It was usually easy to find these things out if you are working locally as you know who to ask to find out. Either the county records, the mapping department, the Title Company or surveyor might know for sure. And using a title company will usually always find these hidden easements if they are recorded public records and also if you request a copy of the recorded plats and any covenants.

    Also I just want to mention another area of concern to be aware of that is “recorded covenants” for a property, subdivision or ranch that might restrict certain activities or uses of the property.

    If you just want to review some examples of covenants from the area of Colorado where I have my business you can view them here, for education purposes, Covenant Examples to see some of the other restrictions that might be imposed on properties, such as no commerical businesses, no junk cars, no camping, no rv’s or you can only camp for 30 days or 180 days out of the year…etc.

    Now with this said I have seen some posts either here or in another forum where a guy purchased some land locked parcels and actually did really well with them selling them to neighboring property owners. At the prices that we might purchase them at you really should be okay, unless you don’t sell them quickly and the taxes or HOA fees are crazy high.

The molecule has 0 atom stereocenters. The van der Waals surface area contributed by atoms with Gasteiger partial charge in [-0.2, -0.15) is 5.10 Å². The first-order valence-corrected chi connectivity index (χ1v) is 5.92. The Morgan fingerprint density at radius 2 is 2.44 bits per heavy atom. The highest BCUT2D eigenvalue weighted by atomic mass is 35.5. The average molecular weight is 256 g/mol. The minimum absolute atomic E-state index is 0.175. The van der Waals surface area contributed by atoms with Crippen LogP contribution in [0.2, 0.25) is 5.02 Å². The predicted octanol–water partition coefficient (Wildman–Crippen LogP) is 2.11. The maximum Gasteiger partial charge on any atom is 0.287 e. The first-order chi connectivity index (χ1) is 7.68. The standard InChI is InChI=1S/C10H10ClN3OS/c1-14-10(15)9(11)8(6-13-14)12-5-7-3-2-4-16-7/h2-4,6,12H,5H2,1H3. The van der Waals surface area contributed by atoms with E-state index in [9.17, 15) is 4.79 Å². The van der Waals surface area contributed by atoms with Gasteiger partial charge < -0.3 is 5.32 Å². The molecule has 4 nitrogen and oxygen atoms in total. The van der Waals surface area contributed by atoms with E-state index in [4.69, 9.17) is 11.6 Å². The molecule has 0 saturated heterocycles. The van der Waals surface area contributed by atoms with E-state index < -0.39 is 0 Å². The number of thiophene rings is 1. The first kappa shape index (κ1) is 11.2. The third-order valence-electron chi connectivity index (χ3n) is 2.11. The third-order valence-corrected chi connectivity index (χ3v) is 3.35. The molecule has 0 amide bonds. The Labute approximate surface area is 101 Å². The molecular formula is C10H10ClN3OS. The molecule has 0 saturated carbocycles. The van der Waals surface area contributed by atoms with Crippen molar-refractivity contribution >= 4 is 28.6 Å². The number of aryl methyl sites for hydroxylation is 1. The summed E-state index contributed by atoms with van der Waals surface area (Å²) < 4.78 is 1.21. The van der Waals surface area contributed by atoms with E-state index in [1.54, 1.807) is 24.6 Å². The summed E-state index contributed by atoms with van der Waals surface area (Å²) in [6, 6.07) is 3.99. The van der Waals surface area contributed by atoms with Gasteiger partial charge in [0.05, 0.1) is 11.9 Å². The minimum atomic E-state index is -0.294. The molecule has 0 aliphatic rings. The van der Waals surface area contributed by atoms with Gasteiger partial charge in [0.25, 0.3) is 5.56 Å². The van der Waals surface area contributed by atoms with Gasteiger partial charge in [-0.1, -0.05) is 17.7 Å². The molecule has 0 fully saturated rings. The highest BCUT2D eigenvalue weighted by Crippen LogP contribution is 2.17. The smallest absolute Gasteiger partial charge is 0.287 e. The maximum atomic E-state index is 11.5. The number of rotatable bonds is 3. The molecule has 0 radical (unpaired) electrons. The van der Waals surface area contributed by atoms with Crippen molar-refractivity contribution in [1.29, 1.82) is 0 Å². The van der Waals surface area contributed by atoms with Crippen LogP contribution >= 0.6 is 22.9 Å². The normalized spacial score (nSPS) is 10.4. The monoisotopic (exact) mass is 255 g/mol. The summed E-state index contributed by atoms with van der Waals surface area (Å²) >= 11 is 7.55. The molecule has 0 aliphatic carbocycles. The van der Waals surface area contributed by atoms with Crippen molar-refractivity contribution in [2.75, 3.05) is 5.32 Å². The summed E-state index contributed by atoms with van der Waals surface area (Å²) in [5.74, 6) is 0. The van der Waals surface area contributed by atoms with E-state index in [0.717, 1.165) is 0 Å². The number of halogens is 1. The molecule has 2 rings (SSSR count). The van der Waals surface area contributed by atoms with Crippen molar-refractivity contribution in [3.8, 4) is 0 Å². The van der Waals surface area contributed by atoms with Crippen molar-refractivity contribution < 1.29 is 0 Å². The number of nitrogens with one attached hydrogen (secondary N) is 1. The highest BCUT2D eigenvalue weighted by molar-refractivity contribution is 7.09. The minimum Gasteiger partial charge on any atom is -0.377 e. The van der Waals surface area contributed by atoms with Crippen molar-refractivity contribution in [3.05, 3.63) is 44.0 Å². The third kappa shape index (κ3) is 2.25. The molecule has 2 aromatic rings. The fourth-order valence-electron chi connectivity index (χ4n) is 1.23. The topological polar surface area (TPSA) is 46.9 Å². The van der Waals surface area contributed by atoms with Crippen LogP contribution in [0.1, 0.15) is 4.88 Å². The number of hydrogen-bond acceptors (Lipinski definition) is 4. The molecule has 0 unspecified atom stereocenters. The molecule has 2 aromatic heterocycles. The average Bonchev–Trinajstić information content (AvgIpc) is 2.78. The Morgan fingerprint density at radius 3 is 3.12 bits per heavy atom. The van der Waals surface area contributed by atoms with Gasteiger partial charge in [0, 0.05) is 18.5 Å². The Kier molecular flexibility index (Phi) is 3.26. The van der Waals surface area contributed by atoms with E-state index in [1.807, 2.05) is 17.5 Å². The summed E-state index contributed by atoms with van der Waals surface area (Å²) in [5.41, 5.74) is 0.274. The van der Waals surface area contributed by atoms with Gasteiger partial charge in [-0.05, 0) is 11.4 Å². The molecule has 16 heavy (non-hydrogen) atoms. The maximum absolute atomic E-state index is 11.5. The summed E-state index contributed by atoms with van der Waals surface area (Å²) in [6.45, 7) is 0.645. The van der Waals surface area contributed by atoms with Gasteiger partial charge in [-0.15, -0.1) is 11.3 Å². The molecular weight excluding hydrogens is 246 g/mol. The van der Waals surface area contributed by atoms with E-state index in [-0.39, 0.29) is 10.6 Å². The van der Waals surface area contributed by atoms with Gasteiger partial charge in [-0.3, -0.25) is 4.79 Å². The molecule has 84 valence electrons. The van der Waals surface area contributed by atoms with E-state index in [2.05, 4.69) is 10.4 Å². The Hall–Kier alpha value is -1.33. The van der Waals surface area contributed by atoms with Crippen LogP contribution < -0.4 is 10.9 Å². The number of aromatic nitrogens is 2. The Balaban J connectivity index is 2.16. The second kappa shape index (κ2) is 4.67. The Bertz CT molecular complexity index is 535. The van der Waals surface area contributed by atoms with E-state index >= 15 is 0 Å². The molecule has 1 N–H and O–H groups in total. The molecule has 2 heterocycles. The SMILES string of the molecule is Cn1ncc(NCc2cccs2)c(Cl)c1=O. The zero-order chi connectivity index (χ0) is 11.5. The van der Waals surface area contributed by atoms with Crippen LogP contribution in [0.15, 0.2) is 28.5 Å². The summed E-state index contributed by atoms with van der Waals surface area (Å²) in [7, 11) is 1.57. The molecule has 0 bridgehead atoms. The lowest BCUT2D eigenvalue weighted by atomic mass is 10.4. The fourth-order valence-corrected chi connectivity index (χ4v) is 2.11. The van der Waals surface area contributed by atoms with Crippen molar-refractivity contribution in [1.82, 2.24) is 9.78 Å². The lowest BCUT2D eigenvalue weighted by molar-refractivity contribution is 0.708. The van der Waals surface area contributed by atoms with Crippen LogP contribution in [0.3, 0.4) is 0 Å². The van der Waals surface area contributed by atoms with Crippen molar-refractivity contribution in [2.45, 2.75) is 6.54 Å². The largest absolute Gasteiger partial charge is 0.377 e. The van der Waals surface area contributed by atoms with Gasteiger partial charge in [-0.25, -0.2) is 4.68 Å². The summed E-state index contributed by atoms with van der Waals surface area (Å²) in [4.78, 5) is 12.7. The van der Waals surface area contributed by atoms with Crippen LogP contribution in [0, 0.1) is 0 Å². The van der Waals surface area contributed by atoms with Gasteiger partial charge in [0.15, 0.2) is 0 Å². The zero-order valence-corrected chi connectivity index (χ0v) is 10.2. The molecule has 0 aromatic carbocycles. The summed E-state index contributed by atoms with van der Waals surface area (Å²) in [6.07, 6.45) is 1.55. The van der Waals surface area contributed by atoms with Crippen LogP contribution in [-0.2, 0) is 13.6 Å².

Hope this helps give you another perspective. But I defer to Steve and Jill in these matters…they are the experts in this biz.

    Post count: 23

    I am a bit torn on this. 85% of Nevada is landlocked. So many people are buying and selling these lots. I have sold 2 40 acre lots without legal made sure they were not going to build dream house. It took awhile. I have 3 10 acres without legal. 1 of them is on a road so that should be easier. I sold 2 of them on eBay and both flaked. I just wholesaled to another big land guy a 40 and 160 and have a 162 that I am selling with no legal but good physical. Anyway, I have started targeting only properties on roads. Hard to know always if they have access from the data and I run out quick. I’ve gotten to know Nevada so don’t want to abandon it. Like Steve said maybe more volumn lets me pick the best and not feel pressure to buy.